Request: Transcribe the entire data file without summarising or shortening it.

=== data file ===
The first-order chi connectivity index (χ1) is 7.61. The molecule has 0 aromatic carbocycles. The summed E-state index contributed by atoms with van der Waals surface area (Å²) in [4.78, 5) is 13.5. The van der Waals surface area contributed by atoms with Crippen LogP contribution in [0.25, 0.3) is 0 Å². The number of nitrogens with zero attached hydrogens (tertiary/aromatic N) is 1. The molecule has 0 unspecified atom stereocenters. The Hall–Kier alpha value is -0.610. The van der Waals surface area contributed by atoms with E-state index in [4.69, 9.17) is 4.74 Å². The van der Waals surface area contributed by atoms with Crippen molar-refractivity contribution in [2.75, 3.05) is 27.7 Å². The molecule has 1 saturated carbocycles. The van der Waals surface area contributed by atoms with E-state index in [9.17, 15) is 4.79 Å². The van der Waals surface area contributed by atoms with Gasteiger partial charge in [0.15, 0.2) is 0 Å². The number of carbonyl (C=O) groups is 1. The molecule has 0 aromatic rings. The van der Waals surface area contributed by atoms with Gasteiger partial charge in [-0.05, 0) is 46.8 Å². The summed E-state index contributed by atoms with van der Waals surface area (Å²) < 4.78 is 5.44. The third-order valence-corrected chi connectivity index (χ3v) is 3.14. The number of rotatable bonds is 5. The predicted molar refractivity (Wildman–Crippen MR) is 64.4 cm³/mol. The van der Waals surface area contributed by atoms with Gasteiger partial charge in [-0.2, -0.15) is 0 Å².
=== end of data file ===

The first-order chi connectivity index (χ1) is 7.61. The molecule has 0 aromatic carbocycles. The summed E-state index contributed by atoms with van der Waals surface area (Å²) in [4.78, 5) is 13.5. The van der Waals surface area contributed by atoms with Crippen LogP contribution in [0.25, 0.3) is 0 Å². The number of nitrogens with zero attached hydrogens (tertiary/aromatic N) is 1. The molecule has 0 unspecified atom stereocenters. The Hall–Kier alpha value is -0.610. The van der Waals surface area contributed by atoms with E-state index in [4.69, 9.17) is 4.74 Å². The van der Waals surface area contributed by atoms with Crippen molar-refractivity contribution in [2.75, 3.05) is 27.7 Å². The molecule has 1 saturated carbocycles. The van der Waals surface area contributed by atoms with E-state index in [9.17, 15) is 4.79 Å². The van der Waals surface area contributed by atoms with Gasteiger partial charge in [0.15, 0.2) is 0 Å². The number of carbonyl (C=O) groups is 1. The molecule has 0 aromatic rings. The van der Waals surface area contributed by atoms with Gasteiger partial charge in [-0.05, 0) is 46.8 Å². The summed E-state index contributed by atoms with van der Waals surface area (Å²) < 4.78 is 5.44. The third-order valence-corrected chi connectivity index (χ3v) is 3.14. The number of rotatable bonds is 5. The predicted molar refractivity (Wildman–Crippen MR) is 64.4 cm³/mol. The van der Waals surface area contributed by atoms with Gasteiger partial charge in [-0.2, -0.15) is 0 Å².